If the deep blue waters of Chandra Taal (meaning the Lake of the Moon) fail to leave you spellbound, nothing else will. It may not have the scale or the grandeur of Ladakh’s Pangong Lake, but ChandraTaal certainly exudes a quiet charm of its own. This high-altitude lake in the Spiti valley is perched at a height of 4300 meters above mean sea level and is also known as Chandertaal or Chandra Tal. What feeds this lake is somewhat of a mystery: While some accounts attribute its origins to an underground source, others believe it is fed by glaciers. Regardless, one thing is clear that the ChandraTaal lake is the source of its namesake river, the Chandra river.
When we started out from Kibber at 7:30am, our plan was simple: Drive as close to the lake as the road conditions would allow and reach the lake by mid afternoon. From Kibber, the drive to Kunzum Pass was around 90 Kms. It was possibly the most scenic drive of the Spiti valley!
By the time we reached the Kunzum Pass (15,060 ft above sea level), it was close to 1:00pm. Trekking was not even on the cards but it all changed as we started chatting with some locals. “You can easily trek down to Chandra Taal from here in four hours,” advised a friendly villager. It seemed like an exciting and eminently do-able plan to some of us, so we decided to split. The trekkers grabbed their windcheaters and water bottles and got on the Kunzum-Chandra Taal trek with a rough plan to meet up with the non-trekkers at the lake.
To the right of the stupas at the summit of the Kunzum Pass, there is a well-defined trail that the villager directed us to follow. After 90 minutes of comfortable walking we saw a dash of turquoise out in the distance; it was our first glimpse of the Chandra Taal lake!
It seemed so close that we figured we’ll hit the lake in a hour. Of course, we didn’t realize that there will be a never-ending series of peaks and troughs to impede our progress. Fortunately there was no tree cover to make us lose sight of the trail. While there were a few sections that required some dexterity, it was mostly an easy downhill trek.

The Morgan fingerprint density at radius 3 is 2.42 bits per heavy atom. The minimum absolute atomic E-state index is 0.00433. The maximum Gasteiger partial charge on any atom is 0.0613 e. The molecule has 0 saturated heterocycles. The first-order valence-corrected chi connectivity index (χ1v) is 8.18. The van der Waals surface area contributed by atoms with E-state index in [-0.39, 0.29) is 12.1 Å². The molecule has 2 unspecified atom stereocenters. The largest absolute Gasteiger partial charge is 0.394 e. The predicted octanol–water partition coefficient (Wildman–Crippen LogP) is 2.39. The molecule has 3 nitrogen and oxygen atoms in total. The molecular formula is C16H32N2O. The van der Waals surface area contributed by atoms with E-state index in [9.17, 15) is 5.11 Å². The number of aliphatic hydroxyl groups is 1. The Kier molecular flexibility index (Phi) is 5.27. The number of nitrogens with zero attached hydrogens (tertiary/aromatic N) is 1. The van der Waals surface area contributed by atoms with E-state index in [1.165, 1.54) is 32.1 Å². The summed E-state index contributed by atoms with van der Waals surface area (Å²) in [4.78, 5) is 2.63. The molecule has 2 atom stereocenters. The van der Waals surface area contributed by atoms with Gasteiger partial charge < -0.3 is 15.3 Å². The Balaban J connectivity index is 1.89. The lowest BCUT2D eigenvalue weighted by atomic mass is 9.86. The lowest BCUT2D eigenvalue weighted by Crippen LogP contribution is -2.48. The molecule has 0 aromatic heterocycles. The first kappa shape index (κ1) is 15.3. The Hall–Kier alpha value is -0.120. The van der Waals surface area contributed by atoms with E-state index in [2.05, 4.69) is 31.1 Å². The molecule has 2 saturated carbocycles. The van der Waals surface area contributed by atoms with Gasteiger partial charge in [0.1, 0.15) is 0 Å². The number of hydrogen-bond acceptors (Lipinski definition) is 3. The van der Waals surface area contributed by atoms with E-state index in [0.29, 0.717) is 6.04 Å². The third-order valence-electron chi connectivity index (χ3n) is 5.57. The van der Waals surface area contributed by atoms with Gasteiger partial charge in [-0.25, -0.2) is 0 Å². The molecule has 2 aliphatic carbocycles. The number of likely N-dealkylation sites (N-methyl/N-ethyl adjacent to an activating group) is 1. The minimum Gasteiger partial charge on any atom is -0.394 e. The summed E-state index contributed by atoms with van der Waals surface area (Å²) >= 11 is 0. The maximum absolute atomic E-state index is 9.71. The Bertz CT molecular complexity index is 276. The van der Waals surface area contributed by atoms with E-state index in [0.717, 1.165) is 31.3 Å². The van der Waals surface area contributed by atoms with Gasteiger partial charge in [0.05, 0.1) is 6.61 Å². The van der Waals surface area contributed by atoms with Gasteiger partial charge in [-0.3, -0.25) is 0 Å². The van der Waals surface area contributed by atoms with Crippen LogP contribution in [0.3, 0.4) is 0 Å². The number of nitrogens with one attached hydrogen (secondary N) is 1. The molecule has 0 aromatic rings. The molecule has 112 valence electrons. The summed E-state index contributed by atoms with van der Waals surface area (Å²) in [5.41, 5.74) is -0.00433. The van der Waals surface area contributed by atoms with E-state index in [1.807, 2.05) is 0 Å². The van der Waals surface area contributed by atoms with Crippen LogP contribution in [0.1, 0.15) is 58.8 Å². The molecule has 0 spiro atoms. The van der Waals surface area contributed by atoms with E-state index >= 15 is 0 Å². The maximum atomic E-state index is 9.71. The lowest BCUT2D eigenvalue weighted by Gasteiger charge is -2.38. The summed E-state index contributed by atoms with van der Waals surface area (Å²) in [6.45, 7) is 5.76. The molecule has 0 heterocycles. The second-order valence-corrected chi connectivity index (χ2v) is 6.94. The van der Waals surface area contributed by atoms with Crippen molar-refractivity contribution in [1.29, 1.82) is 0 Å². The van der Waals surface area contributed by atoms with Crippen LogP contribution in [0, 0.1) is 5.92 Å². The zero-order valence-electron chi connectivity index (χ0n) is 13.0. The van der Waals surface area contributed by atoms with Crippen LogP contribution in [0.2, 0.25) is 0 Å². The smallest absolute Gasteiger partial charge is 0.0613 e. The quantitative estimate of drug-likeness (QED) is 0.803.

By 4:30pm, the trail brought us to the meadow beyond which there is no vehicular access to the lake. We spotted our vehicle there. Another 20-minute walk from the base took us to the shimmering blue lake. It was getting noticeably windier but the mesmerizing views made us hang around the lake till sundown. For the night, we were booked at the North Face camp, some 4 kms from the lake.
Here are some planning pointers:
- If you’re approaching Chandra Taal from Manali, you’ll need to drive past Battal for 13 kms to reach the lake.
- If you’re approaching from Kaza, then you can get down at Kunzum Pass and trek to the lake. Remember that it is a 4-5 hour trek, so leave Kunzum Pass no later than 1:00pm.
- If possible, pick the tent sites that are closer to the lake.
- If you don’t want to camp overnight at the lake, you can drive down to Battal (13 kms) and stay at the PWD Rest House or the dhabas that take on overnighters.
- Camping sites do provide sleeping bags and meals so you can travel light.
- Kunzum Pass is usually closed to traffic till the first week of July. A good way to get the road status is to call HRTC Manali. If the Manali-Kaza bus route is operational then it means the Kunzum Pass is open.
- Be prepared for chilly weather and strong winds.
- There is no electricity or phone network at the camping sites.
This trip was originally published on Miles To Smile.